Oryx, DRC Pol Linked to Conflict Trade

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(Rapaport…October 14, 2002) Less than a year after the BBC had to apologize for wrongly accusing Oryx Natural Resources of conflict diamond terrorist financing, the mining company’s president has been linked to stones smuggled out of the Democratic Republic of Congo (DRC) by another media outlet.

Ahmed al Shanfari allegedly has been moving illegal diamonds with the help of Emmerson Mnangagwa, speaker of Zimbabwe’s Parliament, according to an account published October 11 in the Daily News of Harare. The article reiterated charges recently levied in the Spanish paper El Pais. Shanfari could not be reached for a response.

Oryx owns a diamond concession in Mbuji-Mayi. Employees of the firm allegedly smuggled stones out of Harare International Airport in Zimbabwe. Mnangagwa reportedly ensured the shipments made it out of the country safely — for a price. When one alleged money launderer employed by Oryx was caught bringing $750,000 back to the DRC, Mnangagwa spoke to the Congolese government on his behalf.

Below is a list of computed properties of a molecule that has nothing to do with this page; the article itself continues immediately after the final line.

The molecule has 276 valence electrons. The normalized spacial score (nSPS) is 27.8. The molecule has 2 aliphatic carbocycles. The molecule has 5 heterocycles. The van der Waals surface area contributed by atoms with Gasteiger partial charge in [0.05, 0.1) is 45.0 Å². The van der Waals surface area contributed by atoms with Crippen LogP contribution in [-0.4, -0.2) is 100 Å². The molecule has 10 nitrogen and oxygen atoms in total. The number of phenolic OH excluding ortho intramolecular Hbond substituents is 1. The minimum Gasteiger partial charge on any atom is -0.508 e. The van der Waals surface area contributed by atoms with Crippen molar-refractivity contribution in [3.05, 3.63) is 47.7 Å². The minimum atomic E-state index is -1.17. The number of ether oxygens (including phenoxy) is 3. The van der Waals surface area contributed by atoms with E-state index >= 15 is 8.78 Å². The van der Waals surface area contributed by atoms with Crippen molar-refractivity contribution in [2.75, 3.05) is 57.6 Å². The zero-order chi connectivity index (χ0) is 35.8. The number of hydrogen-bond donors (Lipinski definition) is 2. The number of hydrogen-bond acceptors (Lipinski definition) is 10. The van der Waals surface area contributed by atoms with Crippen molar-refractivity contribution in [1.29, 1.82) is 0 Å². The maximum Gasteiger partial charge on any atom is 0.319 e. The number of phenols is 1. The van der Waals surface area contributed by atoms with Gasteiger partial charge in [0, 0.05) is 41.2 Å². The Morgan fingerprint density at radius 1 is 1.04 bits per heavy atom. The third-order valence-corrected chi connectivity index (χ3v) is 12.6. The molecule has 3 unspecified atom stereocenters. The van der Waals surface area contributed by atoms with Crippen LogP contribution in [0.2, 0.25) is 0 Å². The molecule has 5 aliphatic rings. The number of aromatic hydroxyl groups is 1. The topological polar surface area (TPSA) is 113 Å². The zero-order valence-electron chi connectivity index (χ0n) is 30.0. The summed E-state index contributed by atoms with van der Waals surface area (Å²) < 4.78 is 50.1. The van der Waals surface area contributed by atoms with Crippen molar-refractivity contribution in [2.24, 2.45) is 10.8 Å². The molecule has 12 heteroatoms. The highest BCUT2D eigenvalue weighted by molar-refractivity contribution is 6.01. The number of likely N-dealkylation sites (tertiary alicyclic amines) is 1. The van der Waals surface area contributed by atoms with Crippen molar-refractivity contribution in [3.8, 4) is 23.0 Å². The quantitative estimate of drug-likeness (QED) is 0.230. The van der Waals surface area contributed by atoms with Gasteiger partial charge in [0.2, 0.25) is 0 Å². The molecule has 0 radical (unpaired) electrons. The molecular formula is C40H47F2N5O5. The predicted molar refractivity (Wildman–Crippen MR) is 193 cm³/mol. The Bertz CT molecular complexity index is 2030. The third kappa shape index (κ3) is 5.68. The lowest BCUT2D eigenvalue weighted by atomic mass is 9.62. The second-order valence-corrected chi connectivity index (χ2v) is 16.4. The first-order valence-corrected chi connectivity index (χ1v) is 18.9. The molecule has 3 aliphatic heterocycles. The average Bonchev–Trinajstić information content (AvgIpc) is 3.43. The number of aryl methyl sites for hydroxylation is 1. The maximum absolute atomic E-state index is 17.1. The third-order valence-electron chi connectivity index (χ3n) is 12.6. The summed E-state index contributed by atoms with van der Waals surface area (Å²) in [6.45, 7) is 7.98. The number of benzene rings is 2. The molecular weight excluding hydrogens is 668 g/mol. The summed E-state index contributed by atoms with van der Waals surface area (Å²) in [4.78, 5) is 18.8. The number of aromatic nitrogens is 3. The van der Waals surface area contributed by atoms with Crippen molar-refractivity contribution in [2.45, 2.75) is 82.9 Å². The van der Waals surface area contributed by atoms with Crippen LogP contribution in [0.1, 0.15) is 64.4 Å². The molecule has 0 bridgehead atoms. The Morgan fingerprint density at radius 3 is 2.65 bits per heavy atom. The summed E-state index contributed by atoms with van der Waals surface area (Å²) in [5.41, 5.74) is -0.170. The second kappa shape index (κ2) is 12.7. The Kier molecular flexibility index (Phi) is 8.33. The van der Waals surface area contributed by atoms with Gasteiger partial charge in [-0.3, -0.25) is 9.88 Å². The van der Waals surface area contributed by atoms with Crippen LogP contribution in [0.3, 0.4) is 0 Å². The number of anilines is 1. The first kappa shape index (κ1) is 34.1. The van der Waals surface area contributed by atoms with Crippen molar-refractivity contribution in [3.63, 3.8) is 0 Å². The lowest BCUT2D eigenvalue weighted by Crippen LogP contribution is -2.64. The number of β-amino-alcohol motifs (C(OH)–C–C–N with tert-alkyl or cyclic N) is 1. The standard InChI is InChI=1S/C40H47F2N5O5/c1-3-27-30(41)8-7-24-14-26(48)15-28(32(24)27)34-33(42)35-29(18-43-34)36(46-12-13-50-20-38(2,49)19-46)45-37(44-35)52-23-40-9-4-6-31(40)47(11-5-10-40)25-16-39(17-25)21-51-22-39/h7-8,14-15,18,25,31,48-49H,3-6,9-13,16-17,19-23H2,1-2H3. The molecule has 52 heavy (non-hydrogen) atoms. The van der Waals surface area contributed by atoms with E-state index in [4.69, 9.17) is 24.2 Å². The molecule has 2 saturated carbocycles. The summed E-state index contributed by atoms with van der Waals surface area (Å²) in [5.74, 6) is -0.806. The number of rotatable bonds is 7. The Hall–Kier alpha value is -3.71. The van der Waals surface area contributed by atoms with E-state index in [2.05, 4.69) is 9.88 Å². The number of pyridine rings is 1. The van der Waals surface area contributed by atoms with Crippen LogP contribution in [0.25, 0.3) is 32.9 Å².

He does not deny the allegation. He said it was a routine call requesting an investigation because “if they detain you in the DRC they forget about you.”

Mnangagwa, who formerly served as Zimbabwe’s justice minister, insisted there was nothing nefarious about his ties to Shanfari. The Oryx president donated roughly $1 million to Mnangagwa’s political party.

“Shanfari has a relationship with the army, not even with the government,” Mnangagwa said. “There is no personal relationship between me and Shanfari. I am not aware that any diamonds are being smuggled out of the DRC. It is not possible, if you know the system in the DRC.”

Putting an end to the conflict diamond trade — whether in the Congo, Zimbabwe or Sierra Leone — has become a top priority of diamantaires, global activists and governments around the world. The Kimberley Process of diamond certification is meant to eradicate the practice in January 2003 — although industry leaders and representatives of nongovernmental organizations (NGOs) remain divided over how effective the measures will be.

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